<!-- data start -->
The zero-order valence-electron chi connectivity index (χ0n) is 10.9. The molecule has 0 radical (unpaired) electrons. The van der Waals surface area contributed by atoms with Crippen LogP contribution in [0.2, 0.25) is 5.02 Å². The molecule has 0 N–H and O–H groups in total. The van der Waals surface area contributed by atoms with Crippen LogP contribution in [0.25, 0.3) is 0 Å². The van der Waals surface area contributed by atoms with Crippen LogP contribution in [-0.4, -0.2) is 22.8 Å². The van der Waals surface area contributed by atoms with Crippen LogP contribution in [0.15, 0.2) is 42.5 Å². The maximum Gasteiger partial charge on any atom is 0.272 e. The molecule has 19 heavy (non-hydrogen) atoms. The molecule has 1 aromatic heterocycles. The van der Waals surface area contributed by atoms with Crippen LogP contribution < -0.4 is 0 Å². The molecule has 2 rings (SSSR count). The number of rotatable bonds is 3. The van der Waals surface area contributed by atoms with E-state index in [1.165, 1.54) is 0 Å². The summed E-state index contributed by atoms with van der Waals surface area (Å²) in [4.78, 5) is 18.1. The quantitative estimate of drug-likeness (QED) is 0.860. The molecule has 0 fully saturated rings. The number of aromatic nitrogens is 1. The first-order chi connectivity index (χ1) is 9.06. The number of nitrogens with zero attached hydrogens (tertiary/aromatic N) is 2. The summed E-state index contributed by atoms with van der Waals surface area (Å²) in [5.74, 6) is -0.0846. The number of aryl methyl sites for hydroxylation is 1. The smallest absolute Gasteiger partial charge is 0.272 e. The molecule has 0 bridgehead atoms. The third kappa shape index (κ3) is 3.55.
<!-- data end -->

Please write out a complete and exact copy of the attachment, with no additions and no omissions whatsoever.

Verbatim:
The zero-order valence-electron chi connectivity index (χ0n) is 10.9. The molecule has 0 radical (unpaired) electrons. The van der Waals surface area contributed by atoms with Crippen LogP contribution in [0.2, 0.25) is 5.02 Å². The molecule has 0 N–H and O–H groups in total. The van der Waals surface area contributed by atoms with Crippen LogP contribution in [0.25, 0.3) is 0 Å². The van der Waals surface area contributed by atoms with Crippen LogP contribution in [-0.4, -0.2) is 22.8 Å². The van der Waals surface area contributed by atoms with Crippen LogP contribution in [0.15, 0.2) is 42.5 Å². The maximum Gasteiger partial charge on any atom is 0.272 e. The molecule has 19 heavy (non-hydrogen) atoms. The molecule has 1 aromatic heterocycles. The van der Waals surface area contributed by atoms with Crippen LogP contribution < -0.4 is 0 Å². The molecule has 2 rings (SSSR count). The number of rotatable bonds is 3. The van der Waals surface area contributed by atoms with E-state index in [1.165, 1.54) is 0 Å². The summed E-state index contributed by atoms with van der Waals surface area (Å²) in [4.78, 5) is 18.1. The quantitative estimate of drug-likeness (QED) is 0.860. The molecule has 0 fully saturated rings. The number of aromatic nitrogens is 1. The first-order chi connectivity index (χ1) is 9.06. The number of nitrogens with zero attached hydrogens (tertiary/aromatic N) is 2. The summed E-state index contributed by atoms with van der Waals surface area (Å²) in [5.74, 6) is -0.0846. The number of aryl methyl sites for hydroxylation is 1. The smallest absolute Gasteiger partial charge is 0.272 e. The molecule has 0 bridgehead atoms. The third kappa shape index (κ3) is 3.55.